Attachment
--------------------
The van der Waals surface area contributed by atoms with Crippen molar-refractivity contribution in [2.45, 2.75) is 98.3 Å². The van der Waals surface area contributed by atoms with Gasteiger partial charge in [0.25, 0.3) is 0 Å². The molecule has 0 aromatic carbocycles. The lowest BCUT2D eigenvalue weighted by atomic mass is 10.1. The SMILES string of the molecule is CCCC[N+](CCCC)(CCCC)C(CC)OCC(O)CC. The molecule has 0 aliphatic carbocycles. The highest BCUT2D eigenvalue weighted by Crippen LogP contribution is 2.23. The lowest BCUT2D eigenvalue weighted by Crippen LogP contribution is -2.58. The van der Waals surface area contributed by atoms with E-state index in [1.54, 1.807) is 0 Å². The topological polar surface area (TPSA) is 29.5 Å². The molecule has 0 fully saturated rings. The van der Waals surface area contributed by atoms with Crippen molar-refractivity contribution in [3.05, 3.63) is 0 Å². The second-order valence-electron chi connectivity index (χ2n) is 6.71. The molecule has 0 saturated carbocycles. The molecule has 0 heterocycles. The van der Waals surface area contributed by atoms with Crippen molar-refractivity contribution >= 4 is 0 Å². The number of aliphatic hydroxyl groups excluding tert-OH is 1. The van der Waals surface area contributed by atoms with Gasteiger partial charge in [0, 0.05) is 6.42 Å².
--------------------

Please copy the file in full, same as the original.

The van der Waals surface area contributed by atoms with Crippen molar-refractivity contribution in [2.45, 2.75) is 98.3 Å². The van der Waals surface area contributed by atoms with Gasteiger partial charge in [0.25, 0.3) is 0 Å². The molecule has 0 aromatic carbocycles. The lowest BCUT2D eigenvalue weighted by atomic mass is 10.1. The SMILES string of the molecule is CCCC[N+](CCCC)(CCCC)C(CC)OCC(O)CC. The molecule has 0 aliphatic carbocycles. The highest BCUT2D eigenvalue weighted by Crippen LogP contribution is 2.23. The lowest BCUT2D eigenvalue weighted by Crippen LogP contribution is -2.58. The van der Waals surface area contributed by atoms with E-state index in [1.54, 1.807) is 0 Å². The topological polar surface area (TPSA) is 29.5 Å². The molecule has 0 fully saturated rings. The van der Waals surface area contributed by atoms with Crippen molar-refractivity contribution in [3.05, 3.63) is 0 Å². The second-order valence-electron chi connectivity index (χ2n) is 6.71. The molecule has 0 saturated carbocycles. The molecule has 0 heterocycles. The van der Waals surface area contributed by atoms with Crippen molar-refractivity contribution >= 4 is 0 Å². The number of aliphatic hydroxyl groups excluding tert-OH is 1. The van der Waals surface area contributed by atoms with Gasteiger partial charge in [0, 0.05) is 6.42 Å².